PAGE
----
how to treat a sprained ankle

Simple Tips To Manage A Sprained Ankle

By far one of the most common reasons to attend the emergency department is for a sprained ankle. Today I wanted to share two tips that will help save you time waiting in the emergency department and get you back on your feet as fast as possible.

Is the ankle broken or is it just a sprain?

After a bad ankle twist the main reason people head to the emergency department is for an xray to if they have a sprained ankle or a broken ankle.

Unfortunately emergency departments are usually very busy, expensive and waiting times can be very long. The following three tests called “The Ottawa Ankle Rules” can help differentiate between a broken or sprained ankle. Applying these rules can help save you time and money.

  1. Were you unable to put weight through your ankle when you hurt it? Are you unable to take more then 2 steps now?
  2. Is there pain when you push on the bottom 2 inches of the inside side of your ankle?
  3. Is there pain when you push on the bottom 2 inches on the outer side of your ankle?

If you have answered yes to any of the questions above there is a chance you may have a broken ankle. It is best to head to the emergency department or your doctor to organise an xray.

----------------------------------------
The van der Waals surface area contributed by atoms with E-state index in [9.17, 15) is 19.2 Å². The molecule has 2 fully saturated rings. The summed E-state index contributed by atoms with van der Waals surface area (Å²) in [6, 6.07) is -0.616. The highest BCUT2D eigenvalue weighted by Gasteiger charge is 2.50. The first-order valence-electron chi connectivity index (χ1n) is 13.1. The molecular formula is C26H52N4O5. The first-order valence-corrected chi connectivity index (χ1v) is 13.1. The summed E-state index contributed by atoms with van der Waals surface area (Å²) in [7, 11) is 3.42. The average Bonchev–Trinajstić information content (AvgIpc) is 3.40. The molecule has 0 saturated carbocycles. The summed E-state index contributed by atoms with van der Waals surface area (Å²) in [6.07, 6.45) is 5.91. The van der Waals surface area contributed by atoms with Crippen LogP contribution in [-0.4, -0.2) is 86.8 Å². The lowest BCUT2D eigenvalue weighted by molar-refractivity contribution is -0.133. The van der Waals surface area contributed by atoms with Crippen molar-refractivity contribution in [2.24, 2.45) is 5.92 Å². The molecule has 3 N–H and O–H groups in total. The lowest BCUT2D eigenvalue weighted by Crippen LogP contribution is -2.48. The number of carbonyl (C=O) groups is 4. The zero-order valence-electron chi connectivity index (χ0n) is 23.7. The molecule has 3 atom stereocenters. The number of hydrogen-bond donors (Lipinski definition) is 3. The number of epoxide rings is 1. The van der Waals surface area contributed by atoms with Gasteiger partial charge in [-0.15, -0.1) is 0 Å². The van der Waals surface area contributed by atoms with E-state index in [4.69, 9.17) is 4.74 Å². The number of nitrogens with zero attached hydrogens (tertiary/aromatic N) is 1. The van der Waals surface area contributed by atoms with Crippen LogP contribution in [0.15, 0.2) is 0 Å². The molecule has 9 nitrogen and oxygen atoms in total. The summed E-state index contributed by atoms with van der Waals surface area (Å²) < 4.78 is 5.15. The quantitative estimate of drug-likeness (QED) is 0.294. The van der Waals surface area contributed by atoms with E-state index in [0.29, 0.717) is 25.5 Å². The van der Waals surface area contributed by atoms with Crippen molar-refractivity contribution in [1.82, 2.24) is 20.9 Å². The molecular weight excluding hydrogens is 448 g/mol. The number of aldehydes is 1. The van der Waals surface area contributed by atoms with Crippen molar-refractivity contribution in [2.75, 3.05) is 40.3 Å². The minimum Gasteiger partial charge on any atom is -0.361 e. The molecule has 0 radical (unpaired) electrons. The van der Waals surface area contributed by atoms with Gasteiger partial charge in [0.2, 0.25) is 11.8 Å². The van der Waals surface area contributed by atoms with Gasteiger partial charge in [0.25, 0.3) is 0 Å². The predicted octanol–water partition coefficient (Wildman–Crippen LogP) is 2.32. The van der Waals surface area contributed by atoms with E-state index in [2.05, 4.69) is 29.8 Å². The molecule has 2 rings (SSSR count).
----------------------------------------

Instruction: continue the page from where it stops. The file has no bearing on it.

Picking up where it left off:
If you answered no to all three questions there is a less then 1% chance of a broken bone. Most likely you have a sprained ankle.

To help clarify where to push, the following video shows the exact places.

You’ll notice they also pushed on the inside and outside of the top of the foot. Pain in these two areas may indicate a broken bone in the foot. Again, if you have pain in either of these areas or can not take more then two steps then it’s important to get an xray of your foot. If you can walk and do not have pain in these two areas again it is likely to be a sprain.

What is the first aid for a sprained ankle.

With any sprain or strain the key first aid is RICE: Rest, Ice, Compression and Elevation.

If you are playing a game it’s time to leave the field. Grab a seat and give your foot and ankle some time to allow healing.

Icing is a great tool for controlling pain and reducing swelling. Grab a plastic bag, a towel and plenty of ice. Fill the bag with ice, lay a towel over your ankle to protect the skin and then place the ice on the towel. The best guide is 20 minutes with the ice on followed by 20 minutes without the ice. Repeat this cycle as frequently as you can. Early icing greatly reduces swelling and pain.

If you can get a firm elastic bandage have a friend wrap your ankle as shown in the video below.

If your toes start to swell, go pale, blue or tingly the bangage is too tight. Loosen it immediately. If removing the bandage doesn’t reverse these changes your swelling may be cutting off the blood flow. It’s important to see a doctor immediately to have this checked.

Finally, elevate your foot. Having your foot higher then the rest of your leg will help reduce swelling of your ankle.

Sprained ankles can take up to a month to heel. Early first aid can help decrease healing time significantly. If your ankle is not settling after a week or two it’s best to see your doctor to be examined and review.

Yours in great health

Dr George

 

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